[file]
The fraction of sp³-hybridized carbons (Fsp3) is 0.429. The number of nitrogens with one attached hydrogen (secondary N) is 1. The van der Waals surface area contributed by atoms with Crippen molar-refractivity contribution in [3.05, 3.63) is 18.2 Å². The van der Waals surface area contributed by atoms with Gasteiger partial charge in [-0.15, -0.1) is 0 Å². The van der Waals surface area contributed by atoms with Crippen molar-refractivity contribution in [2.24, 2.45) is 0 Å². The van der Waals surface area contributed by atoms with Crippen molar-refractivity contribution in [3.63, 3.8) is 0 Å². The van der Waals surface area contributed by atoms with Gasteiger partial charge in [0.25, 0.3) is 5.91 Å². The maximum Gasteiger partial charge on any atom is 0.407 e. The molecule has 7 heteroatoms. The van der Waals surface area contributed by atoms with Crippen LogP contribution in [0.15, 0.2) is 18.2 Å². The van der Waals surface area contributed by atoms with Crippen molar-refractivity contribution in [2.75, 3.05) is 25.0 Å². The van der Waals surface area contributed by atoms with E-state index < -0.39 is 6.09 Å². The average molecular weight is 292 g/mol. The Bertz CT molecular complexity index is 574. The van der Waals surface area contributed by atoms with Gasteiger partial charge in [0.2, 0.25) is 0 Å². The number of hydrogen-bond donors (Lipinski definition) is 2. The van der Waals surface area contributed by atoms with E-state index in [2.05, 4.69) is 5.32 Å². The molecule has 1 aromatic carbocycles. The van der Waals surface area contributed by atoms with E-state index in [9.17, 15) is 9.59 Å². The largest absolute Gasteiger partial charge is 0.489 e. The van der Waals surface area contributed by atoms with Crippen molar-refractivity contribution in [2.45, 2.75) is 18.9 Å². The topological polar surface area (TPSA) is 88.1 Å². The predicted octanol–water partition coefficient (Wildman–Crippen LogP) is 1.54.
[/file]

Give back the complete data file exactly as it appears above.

The fraction of sp³-hybridized carbons (Fsp3) is 0.429. The number of nitrogens with one attached hydrogen (secondary N) is 1. The van der Waals surface area contributed by atoms with Crippen molar-refractivity contribution in [3.05, 3.63) is 18.2 Å². The van der Waals surface area contributed by atoms with Gasteiger partial charge in [-0.15, -0.1) is 0 Å². The van der Waals surface area contributed by atoms with Crippen molar-refractivity contribution in [2.24, 2.45) is 0 Å². The van der Waals surface area contributed by atoms with Crippen molar-refractivity contribution in [3.63, 3.8) is 0 Å². The van der Waals surface area contributed by atoms with Gasteiger partial charge in [0.25, 0.3) is 5.91 Å². The maximum Gasteiger partial charge on any atom is 0.407 e. The molecule has 7 heteroatoms. The van der Waals surface area contributed by atoms with Crippen LogP contribution in [0.15, 0.2) is 18.2 Å². The van der Waals surface area contributed by atoms with Crippen molar-refractivity contribution in [2.75, 3.05) is 25.0 Å². The van der Waals surface area contributed by atoms with E-state index < -0.39 is 6.09 Å². The average molecular weight is 292 g/mol. The Bertz CT molecular complexity index is 574. The van der Waals surface area contributed by atoms with Gasteiger partial charge in [0.2, 0.25) is 0 Å². The number of hydrogen-bond donors (Lipinski definition) is 2. The van der Waals surface area contributed by atoms with E-state index in [2.05, 4.69) is 5.32 Å². The molecule has 1 aromatic carbocycles. The van der Waals surface area contributed by atoms with E-state index in [9.17, 15) is 9.59 Å². The largest absolute Gasteiger partial charge is 0.489 e. The van der Waals surface area contributed by atoms with Crippen molar-refractivity contribution in [2.45, 2.75) is 18.9 Å². The topological polar surface area (TPSA) is 88.1 Å². The predicted octanol–water partition coefficient (Wildman–Crippen LogP) is 1.54.